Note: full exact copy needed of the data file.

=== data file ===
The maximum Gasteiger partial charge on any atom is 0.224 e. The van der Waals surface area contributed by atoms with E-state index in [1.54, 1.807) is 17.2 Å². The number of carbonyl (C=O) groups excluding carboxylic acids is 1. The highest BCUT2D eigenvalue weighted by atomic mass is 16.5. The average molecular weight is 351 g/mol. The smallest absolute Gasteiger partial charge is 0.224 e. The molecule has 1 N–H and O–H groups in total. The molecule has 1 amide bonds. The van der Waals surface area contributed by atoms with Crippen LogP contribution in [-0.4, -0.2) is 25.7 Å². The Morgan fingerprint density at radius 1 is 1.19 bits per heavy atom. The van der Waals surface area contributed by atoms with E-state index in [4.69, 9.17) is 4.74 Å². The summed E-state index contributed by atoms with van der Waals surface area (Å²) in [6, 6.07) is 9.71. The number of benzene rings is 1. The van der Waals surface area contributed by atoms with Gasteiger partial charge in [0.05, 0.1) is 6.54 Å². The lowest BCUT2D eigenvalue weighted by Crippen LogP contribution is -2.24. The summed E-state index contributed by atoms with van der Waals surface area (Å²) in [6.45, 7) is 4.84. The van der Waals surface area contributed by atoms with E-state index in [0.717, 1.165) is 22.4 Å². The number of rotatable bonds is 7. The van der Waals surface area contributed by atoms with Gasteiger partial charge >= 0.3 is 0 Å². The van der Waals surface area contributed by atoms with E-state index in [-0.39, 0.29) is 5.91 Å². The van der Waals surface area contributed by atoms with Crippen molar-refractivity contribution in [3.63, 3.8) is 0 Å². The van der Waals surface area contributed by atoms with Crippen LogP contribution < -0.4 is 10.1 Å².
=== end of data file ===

The maximum Gasteiger partial charge on any atom is 0.224 e. The van der Waals surface area contributed by atoms with E-state index in [1.54, 1.807) is 17.2 Å². The number of carbonyl (C=O) groups excluding carboxylic acids is 1. The highest BCUT2D eigenvalue weighted by atomic mass is 16.5. The average molecular weight is 351 g/mol. The smallest absolute Gasteiger partial charge is 0.224 e. The molecule has 1 N–H and O–H groups in total. The molecule has 1 amide bonds. The van der Waals surface area contributed by atoms with Crippen LogP contribution in [-0.4, -0.2) is 25.7 Å². The Morgan fingerprint density at radius 1 is 1.19 bits per heavy atom. The van der Waals surface area contributed by atoms with E-state index in [4.69, 9.17) is 4.74 Å². The summed E-state index contributed by atoms with van der Waals surface area (Å²) in [6, 6.07) is 9.71. The number of benzene rings is 1. The van der Waals surface area contributed by atoms with Gasteiger partial charge in [0.05, 0.1) is 6.54 Å². The lowest BCUT2D eigenvalue weighted by Crippen LogP contribution is -2.24. The summed E-state index contributed by atoms with van der Waals surface area (Å²) in [6.45, 7) is 4.84. The van der Waals surface area contributed by atoms with E-state index in [0.717, 1.165) is 22.4 Å². The number of rotatable bonds is 7. The van der Waals surface area contributed by atoms with Gasteiger partial charge >= 0.3 is 0 Å². The van der Waals surface area contributed by atoms with E-state index in [-0.39, 0.29) is 5.91 Å². The van der Waals surface area contributed by atoms with Crippen molar-refractivity contribution in [3.63, 3.8) is 0 Å². The van der Waals surface area contributed by atoms with Crippen LogP contribution < -0.4 is 10.1 Å².